This feature is active even when all motors are disarmed.


Setting dc_bus_voltage_feedback_ramp_start below the nominal bus voltage will quickly saturate the brake resistor. The brake resistor will not be able to dissipated any regen current, and can produce unintentional and potentially dangerous amounts of heat.

Temperature Regulation


Over Temperature Current Limiting

The ODrive monitors the temperature of the inverter (the onboard power electronics) and optionally the motor and automatically reduces motor current when either of them approaches a predefined limit.

Both thermal zones are handled independently. For each enabled thermal zone, the ODrive starts limiting the motor current when the temperature exceeds temp_limit_lower. The current limit will then ramp down, ending with 0A once temp_limit_upper is reached. If the temperature continues to rise past temp_limit_upper + 5°C, the ODrive will exit CLOSED_LOOP_CONTROL with an error of either INVERTER_OVER_TEMP or MOTOR_OVER_TEMP, depending on which thermal zone exceeded this threshold.


Current Limit vs. Thermistor Temperature

The variables related to thermal current limiting can be found here:

The inverter’s current limit ramp is always active while the motor ramp can be enabled by setting motor_thermistor.config.enabled to True.

Motor Thermistor Configuration

All motors with an integrated thermistor offered by odriverobotics are compatible, otherwise make sure you have an NTC type thermistor before use.


For users migrating from ODrive v3.*, no external circuitry is required to use a motor thermistor. The ODrive Pro has a built in 1k ohm voltage divider.

Fans (ODrive Pro Only)

The ODrive Pro has one 12V supply with a switched negative lead (Fan- (Pro, S1)) on J12. This is designed to power an offboard fan which can be controlled by either of the two modules:

  • <odrv>.config.odrv_fan

    Used for cooling the ODrive FETs. Feedback is received from the integrated fet_thermistor

  • <odrv>.config.motor_fan

    Used for cooling the motor. Feedback is received from an offboard motor_thermistor

Both <fan> modules use hysteresis control, where the fan is engaged once the temperature reading reaches <fan>.upper and remains on until the temperature drops below <fan>.lower, either module can be enabled by setting <fan>.enabled to True.


If both modules are activated at the same time, the hysteresis control runs for each module separately and the fan is switched on when either of the two modules requests it to be on.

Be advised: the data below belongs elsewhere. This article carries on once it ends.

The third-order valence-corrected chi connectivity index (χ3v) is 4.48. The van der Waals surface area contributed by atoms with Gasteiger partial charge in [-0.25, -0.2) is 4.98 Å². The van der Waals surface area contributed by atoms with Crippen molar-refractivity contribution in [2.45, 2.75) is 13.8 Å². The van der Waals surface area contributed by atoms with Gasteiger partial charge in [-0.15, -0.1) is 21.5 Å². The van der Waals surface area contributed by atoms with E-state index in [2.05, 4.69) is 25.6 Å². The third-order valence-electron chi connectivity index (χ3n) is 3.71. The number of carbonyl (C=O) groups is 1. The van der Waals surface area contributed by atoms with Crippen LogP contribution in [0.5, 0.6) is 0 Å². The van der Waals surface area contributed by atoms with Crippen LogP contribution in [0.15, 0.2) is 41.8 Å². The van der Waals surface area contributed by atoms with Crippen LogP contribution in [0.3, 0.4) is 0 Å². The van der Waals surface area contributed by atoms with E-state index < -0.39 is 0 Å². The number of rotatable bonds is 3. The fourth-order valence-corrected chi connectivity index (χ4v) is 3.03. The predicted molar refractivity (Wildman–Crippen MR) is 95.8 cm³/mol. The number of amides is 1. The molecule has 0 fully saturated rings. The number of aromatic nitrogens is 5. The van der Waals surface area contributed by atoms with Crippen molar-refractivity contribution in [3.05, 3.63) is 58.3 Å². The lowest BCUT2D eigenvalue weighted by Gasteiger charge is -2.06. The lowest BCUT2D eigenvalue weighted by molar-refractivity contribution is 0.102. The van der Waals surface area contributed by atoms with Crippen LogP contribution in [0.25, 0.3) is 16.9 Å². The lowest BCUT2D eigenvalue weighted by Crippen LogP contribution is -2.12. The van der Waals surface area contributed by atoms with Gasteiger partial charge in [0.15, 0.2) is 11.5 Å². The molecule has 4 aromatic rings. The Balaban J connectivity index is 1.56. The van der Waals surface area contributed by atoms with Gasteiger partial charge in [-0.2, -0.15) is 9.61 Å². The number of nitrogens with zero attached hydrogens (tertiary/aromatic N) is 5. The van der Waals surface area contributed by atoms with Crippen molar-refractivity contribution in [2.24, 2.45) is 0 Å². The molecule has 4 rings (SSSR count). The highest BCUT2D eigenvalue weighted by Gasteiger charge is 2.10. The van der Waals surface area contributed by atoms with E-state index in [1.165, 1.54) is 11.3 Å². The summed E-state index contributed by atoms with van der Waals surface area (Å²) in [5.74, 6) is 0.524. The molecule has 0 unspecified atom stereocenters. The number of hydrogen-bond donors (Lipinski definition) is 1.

All encoders supported by ODrive require that you do some sort of encoder calibration. This requires the following:

  1. Selecting an encoder and mounting it to your motor, refer to Known and Supported Encoders to make sure your hardware is compatible.

  2. Connecting the pins to the ODrive

    1. Each encoder types will require different connections, please refer to the relevant section below for instructions specific to your encoder type.

    2. Information about the ODrive’s GPIO can be found on the datasheet (Pro, S1).

  3. Configure the ODrive

    1. Set <axis>.config.load_encoder and <axis>.config.commutation_encoder to the appropriate EncoderId.

    2. Additional configuration may be necessary, please refer to the relevant section below.

  4. Encoder calibration

    1. The calibration procedure may vary depending on the type of encoder, please refer to the relevant section below.

    2. During calibration the rotor must be allowed to rotate without any biased load during startup. That means mass and weak friction loads are fine, but gravity or spring loads are not okay.

    3. The current limit during encoder calibration is set with <axis>.config.calibration_lockin.current. The default value is enough for most applications, but can be increased for larger motors or loads.

    4. Verify calibration.

  5. Save the settings in the ODrive for correct bootup behavior by running <odrv>.save_configuration().

Verify Calibration

After the calibration procedure has completed, verify that procedure_result is equal to ProcedureResult.SUCCESS. This can be done easily from odrivetool by running dump_errors(odrv), or from the GUI by inspecting the ODrive icon in the bottom left corner. If instead, you see ProcedureResult.BUSY then the calibration has not yet completed, check again after a couple more seconds.

Onboard Encoder

ODrive Pro and ODrive S1 both come with an integrated magnetic encoder. To use this encoder, a diametric neodymium magnet must be mounted to the end of the motor shaft. For general purpose use we recommend the 6x5 N45SH magnets sold in our shop If this isn’t suitable, any diametric neodymium magnet with a diameter ≥ 4 mm and thickness ≥ 2.5 mm will work.